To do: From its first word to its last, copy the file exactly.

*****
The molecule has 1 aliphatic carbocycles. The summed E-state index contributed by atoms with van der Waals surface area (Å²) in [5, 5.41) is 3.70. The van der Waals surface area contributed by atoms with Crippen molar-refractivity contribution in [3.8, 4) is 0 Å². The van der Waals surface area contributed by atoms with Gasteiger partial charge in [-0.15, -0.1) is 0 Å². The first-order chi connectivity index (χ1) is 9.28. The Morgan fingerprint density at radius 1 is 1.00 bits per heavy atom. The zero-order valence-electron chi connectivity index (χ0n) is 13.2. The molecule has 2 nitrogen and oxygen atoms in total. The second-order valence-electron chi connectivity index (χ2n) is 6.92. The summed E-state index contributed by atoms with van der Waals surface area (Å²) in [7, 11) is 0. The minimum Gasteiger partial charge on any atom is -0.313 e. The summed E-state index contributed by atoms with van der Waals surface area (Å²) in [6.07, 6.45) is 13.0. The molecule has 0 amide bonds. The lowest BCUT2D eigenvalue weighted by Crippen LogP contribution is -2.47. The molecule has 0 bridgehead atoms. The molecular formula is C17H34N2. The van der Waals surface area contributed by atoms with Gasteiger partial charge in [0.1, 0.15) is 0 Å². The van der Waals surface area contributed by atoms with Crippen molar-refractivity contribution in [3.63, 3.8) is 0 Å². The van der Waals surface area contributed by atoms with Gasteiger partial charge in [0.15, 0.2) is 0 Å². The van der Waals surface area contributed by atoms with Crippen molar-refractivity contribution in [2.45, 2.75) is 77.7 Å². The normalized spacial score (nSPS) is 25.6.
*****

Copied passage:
The molecule has 1 aliphatic carbocycles. The summed E-state index contributed by atoms with van der Waals surface area (Å²) in [5, 5.41) is 3.70. The van der Waals surface area contributed by atoms with Crippen molar-refractivity contribution in [3.8, 4) is 0 Å². The van der Waals surface area contributed by atoms with Gasteiger partial charge in [-0.15, -0.1) is 0 Å². The first-order chi connectivity index (χ1) is 9.28. The Morgan fingerprint density at radius 1 is 1.00 bits per heavy atom. The zero-order valence-electron chi connectivity index (χ0n) is 13.2. The molecule has 2 nitrogen and oxygen atoms in total. The second-order valence-electron chi connectivity index (χ2n) is 6.92. The summed E-state index contributed by atoms with van der Waals surface area (Å²) in [7, 11) is 0. The minimum Gasteiger partial charge on any atom is -0.313 e. The summed E-state index contributed by atoms with van der Waals surface area (Å²) in [6.07, 6.45) is 13.0. The molecule has 0 amide bonds. The lowest BCUT2D eigenvalue weighted by Crippen LogP contribution is -2.47. The molecule has 0 bridgehead atoms. The molecular formula is C17H34N2. The van der Waals surface area contributed by atoms with Gasteiger partial charge in [0.1, 0.15) is 0 Å². The van der Waals surface area contributed by atoms with Crippen molar-refractivity contribution in [3.63, 3.8) is 0 Å². The van der Waals surface area contributed by atoms with Gasteiger partial charge in [0.15, 0.2) is 0 Å². The van der Waals surface area contributed by atoms with Crippen molar-refractivity contribution in [2.45, 2.75) is 77.7 Å². The normalized spacial score (nSPS) is 25.6.